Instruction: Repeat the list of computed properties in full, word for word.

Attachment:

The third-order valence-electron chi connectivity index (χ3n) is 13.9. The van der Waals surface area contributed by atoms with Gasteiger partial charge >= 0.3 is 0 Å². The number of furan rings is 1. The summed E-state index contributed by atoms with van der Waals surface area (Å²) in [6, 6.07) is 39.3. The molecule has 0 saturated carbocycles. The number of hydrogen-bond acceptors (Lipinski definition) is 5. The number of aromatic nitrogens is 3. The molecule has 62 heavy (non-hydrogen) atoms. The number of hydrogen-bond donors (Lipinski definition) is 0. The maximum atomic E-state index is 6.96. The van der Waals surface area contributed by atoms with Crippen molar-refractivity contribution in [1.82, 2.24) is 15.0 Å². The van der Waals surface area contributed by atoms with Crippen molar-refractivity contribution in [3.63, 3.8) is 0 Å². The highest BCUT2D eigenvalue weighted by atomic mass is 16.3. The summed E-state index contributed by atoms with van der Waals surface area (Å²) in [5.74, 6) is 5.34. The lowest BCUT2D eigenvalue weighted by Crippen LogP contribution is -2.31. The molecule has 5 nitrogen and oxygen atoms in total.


The third-order valence-electron chi connectivity index (χ3n) is 13.9. The van der Waals surface area contributed by atoms with Gasteiger partial charge >= 0.3 is 0 Å². The number of furan rings is 1. The summed E-state index contributed by atoms with van der Waals surface area (Å²) in [6, 6.07) is 39.3. The molecule has 0 saturated carbocycles. The number of hydrogen-bond acceptors (Lipinski definition) is 5. The number of aromatic nitrogens is 3. The molecule has 62 heavy (non-hydrogen) atoms. The number of hydrogen-bond donors (Lipinski definition) is 0. The maximum atomic E-state index is 6.96. The van der Waals surface area contributed by atoms with Crippen molar-refractivity contribution in [1.82, 2.24) is 15.0 Å². The van der Waals surface area contributed by atoms with Crippen molar-refractivity contribution in [3.63, 3.8) is 0 Å². The highest BCUT2D eigenvalue weighted by atomic mass is 16.3. The summed E-state index contributed by atoms with van der Waals surface area (Å²) in [5.74, 6) is 5.34. The lowest BCUT2D eigenvalue weighted by Crippen LogP contribution is -2.31. The molecule has 5 nitrogen and oxygen atoms in total.